Gardeners who don’t issue receipts for their yardwork. Homes and cars that are bought in cash. Private tutors and yoga instructors who take their fees under the table. All these create a shadow economy that is costing Israel billions of shekels in lost tax revenues.
Now, the state is fighting back, aiming to pass a law that will curb the use of cash. The law, which will limit cash payments to NIS 8,000 ($2,300), would fine not only the tax evaders but also their customers who agree to pay in cash for goods or services.
“I hope that by the end of March we will have the law in place in Israel,” said Moshe Asher, the head of the Israel Tax Authority, in an interview. “The law will, for the first time, punish citizens who pay in cash in large transactions. Cash is the fuel of the black economy.”
Those found giving or accepting payments of above NIS 8,000 in cash will be fined 30 percent of the value of the transaction, he said. Eventually, Asher said, the hope is that citizens will desist from paying even lower amounts in cash, as the cash culture changes over time.
Customers will be encouraged to instead use credit cards, payment apps or electronic wallets, or bank transfers.
“We want to reduce the amount of cash so that large transactions are not in cash,” Asher said. “This will address the serious problem of black money in Israel. We have a significant problem of black money. People are selling goods and services and not reporting income.”
“Today it is legal to buy a house or car with cash,” he said. “But after this law is passed it won’t be.”
A law to this effect was proposed in the Knesset 2015 and passed its first of three readings, but is now stuck in the Constitution, Law and Justice Committee headed by Jewish Home lawmaker Nissan Slomiansky.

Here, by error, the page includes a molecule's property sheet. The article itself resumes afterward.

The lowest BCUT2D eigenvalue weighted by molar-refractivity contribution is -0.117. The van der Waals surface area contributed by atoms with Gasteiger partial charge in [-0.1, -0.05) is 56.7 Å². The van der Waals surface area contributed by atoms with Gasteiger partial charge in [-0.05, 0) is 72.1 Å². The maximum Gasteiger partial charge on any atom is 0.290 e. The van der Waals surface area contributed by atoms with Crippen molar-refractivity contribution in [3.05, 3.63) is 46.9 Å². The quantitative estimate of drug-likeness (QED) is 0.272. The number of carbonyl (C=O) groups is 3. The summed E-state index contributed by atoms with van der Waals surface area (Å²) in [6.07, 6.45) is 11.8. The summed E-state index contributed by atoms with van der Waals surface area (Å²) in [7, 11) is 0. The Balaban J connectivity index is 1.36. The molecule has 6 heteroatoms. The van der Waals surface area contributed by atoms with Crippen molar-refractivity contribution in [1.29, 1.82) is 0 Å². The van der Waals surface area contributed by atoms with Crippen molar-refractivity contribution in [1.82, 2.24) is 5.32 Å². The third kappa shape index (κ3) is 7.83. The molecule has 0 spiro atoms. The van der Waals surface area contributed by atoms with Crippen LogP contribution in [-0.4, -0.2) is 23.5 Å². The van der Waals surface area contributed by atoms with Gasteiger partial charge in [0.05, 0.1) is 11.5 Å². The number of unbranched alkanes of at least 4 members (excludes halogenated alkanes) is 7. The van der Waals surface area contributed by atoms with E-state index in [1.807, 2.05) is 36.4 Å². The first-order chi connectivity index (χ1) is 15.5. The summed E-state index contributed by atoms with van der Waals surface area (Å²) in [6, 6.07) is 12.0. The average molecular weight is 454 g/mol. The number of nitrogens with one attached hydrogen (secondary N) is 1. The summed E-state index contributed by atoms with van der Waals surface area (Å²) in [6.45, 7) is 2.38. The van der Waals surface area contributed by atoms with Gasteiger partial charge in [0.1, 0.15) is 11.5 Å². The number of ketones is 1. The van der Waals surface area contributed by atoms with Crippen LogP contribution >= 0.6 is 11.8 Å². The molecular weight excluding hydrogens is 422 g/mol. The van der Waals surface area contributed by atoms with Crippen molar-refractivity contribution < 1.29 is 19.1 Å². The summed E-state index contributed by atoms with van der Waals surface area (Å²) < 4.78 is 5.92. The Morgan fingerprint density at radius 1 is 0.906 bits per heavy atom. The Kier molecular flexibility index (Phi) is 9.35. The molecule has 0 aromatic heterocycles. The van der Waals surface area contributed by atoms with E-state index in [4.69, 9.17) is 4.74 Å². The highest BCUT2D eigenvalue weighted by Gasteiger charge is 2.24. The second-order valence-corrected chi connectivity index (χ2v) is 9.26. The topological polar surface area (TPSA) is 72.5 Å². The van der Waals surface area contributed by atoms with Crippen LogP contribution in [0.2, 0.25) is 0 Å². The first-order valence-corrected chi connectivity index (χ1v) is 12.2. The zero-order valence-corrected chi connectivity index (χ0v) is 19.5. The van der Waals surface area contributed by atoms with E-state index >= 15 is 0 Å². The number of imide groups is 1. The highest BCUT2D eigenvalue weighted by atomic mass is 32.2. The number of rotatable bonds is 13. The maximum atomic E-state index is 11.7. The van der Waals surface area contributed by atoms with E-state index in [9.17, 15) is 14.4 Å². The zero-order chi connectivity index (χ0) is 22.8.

“It has not been advancing,” said Asher, noting that the Tax Authority is working with the budget department of the Finance Ministry to try to advance the law vis-a-vis Slomiansky.
The use of cash has been recognized globally as one of the main drivers of the black economy. A World Bank 2010 study put Israel’s shadow economy as a share of GDP at an average of 22% in 1999-2006. This was higher than Switzerland and the US, which both scored the lowest average of 8.6% for the same years, but lower than Italy’s 27% and Greece 27.3%.
Israel’s GDP in 2016 totaled some $350 billion, which means that according to the World Bank’s estimate, some $70 billion is undeclared. If taxes take some 30% of that amount, then Israel is losing out on $21 billion a year.
Cash facilitates tax evasion, money laundering, and various other offenses including the financing of terrorism, because it is anonymous and easy to conceal from the eyes of the authorities. Checks, like cash, enables money to move from one hand to another without being reported.
Having an extensive shadow economy “skews the shouldering of the public burden in a substantial manner, leading to high tax burdens on some portions of the population,” a Taub Center and Tel Aviv University paper on the shadow economy said.
Israel’s central bank is also mulling the launch of a digital shekel to wean the economy off the use of cash, a person familiar with the matter said in December.
“Law-abiding citizens should be part of the battle against black money,” Asher said. “People need to understand that paying taxes is not a punishment. It is a moral duty, and legal duty. If people want to benefit from government expenditures — infrastructure, hospitals — they have to pay for it. We are trying to get to the criminals and investigate them and in extreme cases jail them. In lighter cases we enact fines.”
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